CHARLOTTE, N.C., (Sept. 7, 1999) - "I just got drilled - big time," said Square D Chevrolet driver Kenny Wallace as he climbed from his car not even midway through the Pepsi Southern 500 at Darlington (S.C.) Raceway. Wallace had been running in...
CHARLOTTE, N.C., (Sept. 7, 1999) - "I just got drilled - big time," said Square D Chevrolet driver Kenny Wallace as he climbed from his car not even midway through the Pepsi Southern 500 at Darlington (S.C.) Raceway. Wallace had been running in the 13th spot before a hard hit from the Ford of Ted Musgrave took him out of contention.
When Elliott Sadler made contact with Steve Grissom in turn three, Wallace was running about 100 feet behind the two combatants. Wallace slowed to avoid the wreck, but Musgrave didn't see the incident in time. He slammed into the rear of the Square D Chevy, sending Wallace into the garage area for repairs. Ninety-three laps later, Wallace returned to the race track to salvage whatever points were still available. When the race was finally called due to rain on lap 270, Wallace was credited as "running" with a 35th place finish.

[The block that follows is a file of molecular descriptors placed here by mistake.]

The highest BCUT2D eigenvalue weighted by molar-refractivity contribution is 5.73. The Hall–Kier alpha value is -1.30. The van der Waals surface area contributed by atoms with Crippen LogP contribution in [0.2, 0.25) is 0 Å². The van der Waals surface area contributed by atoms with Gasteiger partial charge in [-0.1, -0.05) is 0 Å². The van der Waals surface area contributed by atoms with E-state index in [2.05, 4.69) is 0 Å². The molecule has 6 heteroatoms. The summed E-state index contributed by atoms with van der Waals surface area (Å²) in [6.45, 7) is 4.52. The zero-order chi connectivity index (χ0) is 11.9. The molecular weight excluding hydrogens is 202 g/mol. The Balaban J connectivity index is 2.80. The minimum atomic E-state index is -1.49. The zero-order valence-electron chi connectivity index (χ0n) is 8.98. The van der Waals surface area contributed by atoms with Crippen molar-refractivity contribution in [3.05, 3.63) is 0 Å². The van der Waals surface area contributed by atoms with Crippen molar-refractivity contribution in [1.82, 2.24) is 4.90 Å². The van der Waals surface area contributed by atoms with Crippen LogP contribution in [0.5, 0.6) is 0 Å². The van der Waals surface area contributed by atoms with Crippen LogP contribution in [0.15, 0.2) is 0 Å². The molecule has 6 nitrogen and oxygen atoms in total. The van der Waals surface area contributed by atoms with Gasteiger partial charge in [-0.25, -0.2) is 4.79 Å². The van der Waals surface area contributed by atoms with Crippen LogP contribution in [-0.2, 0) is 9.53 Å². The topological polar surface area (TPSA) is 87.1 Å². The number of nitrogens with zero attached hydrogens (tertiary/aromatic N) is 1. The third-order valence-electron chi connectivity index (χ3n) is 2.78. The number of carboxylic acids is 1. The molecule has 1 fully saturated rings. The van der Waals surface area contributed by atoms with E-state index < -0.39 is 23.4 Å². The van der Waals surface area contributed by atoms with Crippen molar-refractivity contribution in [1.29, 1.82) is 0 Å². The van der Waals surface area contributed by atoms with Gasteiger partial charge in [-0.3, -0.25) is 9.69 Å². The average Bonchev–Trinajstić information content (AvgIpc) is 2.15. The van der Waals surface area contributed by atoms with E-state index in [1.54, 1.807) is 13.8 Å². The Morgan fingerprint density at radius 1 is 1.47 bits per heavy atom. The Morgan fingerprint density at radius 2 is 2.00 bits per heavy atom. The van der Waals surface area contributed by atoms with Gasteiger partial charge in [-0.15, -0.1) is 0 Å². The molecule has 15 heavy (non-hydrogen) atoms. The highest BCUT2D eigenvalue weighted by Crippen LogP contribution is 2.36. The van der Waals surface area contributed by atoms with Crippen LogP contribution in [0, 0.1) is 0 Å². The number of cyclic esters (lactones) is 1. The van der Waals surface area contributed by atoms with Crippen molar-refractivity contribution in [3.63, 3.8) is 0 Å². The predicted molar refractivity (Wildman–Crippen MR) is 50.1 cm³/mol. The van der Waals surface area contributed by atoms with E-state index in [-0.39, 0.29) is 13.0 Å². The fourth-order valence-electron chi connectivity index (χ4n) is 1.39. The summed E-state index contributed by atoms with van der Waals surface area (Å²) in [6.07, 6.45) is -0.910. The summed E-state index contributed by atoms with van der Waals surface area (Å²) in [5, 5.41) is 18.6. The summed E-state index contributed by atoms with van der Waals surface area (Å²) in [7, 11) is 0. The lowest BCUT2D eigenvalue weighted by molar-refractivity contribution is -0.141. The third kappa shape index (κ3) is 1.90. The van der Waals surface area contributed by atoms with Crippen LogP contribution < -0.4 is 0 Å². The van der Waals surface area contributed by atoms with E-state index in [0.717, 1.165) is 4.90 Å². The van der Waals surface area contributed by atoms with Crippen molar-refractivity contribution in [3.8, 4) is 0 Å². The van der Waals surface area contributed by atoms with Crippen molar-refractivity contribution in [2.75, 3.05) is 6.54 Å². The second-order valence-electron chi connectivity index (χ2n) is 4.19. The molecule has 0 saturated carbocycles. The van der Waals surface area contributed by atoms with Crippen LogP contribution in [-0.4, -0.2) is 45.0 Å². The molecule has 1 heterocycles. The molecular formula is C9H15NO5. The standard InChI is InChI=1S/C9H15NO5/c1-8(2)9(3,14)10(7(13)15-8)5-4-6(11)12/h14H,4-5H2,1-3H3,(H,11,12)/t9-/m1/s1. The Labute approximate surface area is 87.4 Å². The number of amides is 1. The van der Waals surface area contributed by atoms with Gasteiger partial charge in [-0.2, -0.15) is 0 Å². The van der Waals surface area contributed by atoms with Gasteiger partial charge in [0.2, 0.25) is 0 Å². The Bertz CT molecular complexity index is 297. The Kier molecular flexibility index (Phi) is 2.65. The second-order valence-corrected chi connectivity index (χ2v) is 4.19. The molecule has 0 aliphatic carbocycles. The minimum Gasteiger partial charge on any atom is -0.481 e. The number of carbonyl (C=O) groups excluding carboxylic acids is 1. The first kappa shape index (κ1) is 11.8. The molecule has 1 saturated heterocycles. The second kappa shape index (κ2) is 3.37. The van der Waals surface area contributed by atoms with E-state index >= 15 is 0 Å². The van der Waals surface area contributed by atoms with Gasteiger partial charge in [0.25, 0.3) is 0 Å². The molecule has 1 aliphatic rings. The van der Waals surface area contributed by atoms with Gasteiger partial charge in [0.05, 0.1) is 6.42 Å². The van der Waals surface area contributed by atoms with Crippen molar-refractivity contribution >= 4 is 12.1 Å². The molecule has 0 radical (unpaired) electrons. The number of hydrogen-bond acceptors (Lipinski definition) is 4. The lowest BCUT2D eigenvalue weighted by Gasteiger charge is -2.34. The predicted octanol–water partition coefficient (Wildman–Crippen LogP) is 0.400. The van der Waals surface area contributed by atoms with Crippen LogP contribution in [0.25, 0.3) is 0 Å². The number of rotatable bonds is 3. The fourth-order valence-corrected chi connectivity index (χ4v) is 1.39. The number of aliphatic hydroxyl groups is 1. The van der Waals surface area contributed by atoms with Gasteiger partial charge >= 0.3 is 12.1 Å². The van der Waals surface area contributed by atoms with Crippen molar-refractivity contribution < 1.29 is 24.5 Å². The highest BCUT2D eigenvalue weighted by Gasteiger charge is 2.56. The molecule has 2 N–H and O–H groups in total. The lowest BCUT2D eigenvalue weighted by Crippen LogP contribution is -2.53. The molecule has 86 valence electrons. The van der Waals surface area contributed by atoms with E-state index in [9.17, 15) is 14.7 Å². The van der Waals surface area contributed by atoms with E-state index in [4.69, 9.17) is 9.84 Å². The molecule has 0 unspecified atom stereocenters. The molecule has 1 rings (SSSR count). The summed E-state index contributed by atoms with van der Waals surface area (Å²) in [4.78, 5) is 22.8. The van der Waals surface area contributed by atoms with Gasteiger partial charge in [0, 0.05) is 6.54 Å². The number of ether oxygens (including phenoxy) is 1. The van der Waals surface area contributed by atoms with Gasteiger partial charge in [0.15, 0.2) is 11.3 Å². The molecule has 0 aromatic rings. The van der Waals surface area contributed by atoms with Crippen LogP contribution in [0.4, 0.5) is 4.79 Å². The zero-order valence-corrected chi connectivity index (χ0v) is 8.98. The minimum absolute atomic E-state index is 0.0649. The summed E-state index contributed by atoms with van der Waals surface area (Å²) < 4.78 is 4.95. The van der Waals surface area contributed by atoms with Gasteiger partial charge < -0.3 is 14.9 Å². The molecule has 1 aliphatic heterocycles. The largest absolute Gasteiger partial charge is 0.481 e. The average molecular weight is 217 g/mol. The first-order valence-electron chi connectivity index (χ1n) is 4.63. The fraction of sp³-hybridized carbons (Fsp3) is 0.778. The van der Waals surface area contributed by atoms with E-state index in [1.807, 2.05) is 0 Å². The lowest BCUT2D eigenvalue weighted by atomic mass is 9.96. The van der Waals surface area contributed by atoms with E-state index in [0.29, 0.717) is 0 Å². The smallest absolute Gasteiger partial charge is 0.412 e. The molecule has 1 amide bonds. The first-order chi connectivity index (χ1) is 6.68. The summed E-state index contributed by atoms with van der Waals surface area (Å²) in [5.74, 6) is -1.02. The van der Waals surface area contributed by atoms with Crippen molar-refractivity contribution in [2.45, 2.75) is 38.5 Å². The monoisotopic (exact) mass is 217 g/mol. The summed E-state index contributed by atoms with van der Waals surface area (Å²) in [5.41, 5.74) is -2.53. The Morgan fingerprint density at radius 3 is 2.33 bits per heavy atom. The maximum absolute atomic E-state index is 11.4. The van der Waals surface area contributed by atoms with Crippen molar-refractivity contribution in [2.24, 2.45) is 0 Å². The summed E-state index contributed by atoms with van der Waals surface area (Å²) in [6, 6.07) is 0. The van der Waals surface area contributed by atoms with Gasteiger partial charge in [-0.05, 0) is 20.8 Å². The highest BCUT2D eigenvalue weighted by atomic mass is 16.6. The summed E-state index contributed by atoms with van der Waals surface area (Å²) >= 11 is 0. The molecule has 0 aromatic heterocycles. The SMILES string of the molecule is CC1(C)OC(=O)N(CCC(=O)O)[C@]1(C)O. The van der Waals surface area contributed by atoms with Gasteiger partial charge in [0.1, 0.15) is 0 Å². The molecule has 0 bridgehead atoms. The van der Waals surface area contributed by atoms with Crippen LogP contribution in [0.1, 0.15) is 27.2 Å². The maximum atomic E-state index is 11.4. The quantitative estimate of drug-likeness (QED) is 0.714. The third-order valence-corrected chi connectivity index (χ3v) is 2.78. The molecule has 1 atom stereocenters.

Square D Chevrolet driver Kenny Wallace will feel like Tim Allen heading into Saturday night's Exide NASCAR Select Batteries 400 at Richmond (Va.) International Raceway. Allen, who played the role of "Tim the Toolman Taylor" on ABC's Home Improvement, was always looking for more power - whether it be for his riding lawn mower or his custom hot rod.
When Wallace arrives in Richmond, his hot rod will have significantly more horsepower than it did back in the spring race. That's a scary thought, considering Wallace just missed knocking Jeff Gordon from the pole by 5/1000ths of a second.
Where did all this newfound horsepower come from? Chuck Evans, Square D Racing's engine specialist, explains.
"There's been some advancement in the port design of the cylinder head, and we've gotten a little more aggressive with the valve train, camshaft and rocker arm assembly. We also found some more power in the oiling system. The amount of power we found - it's almost unheard of these days. It's hard for me to get into specifics about what we did without going off the record.
"This is probably the most aggressive year, as far as the amount of horsepower that's been gained by everyone in this garage, that I've seen in my 11 years in Winston Cup. To keep up, we've decided to push the envelope a bit. We realized we needed more horsepower, but we also wanted to make sure that we didn't sacrifice reliability. Jerry Vess, APR's (Andy Petree Racing) chief engine builder, builds very reliable motors. It's nice for me, because on race morning I shut the hood and don't worry about it. But we had to dig deeper to keep up with everyone else. Our motors are still reliable, but now they're more powerful, thanks to realizing the full benefit of the SB2 cylinder head and the work being done at APR."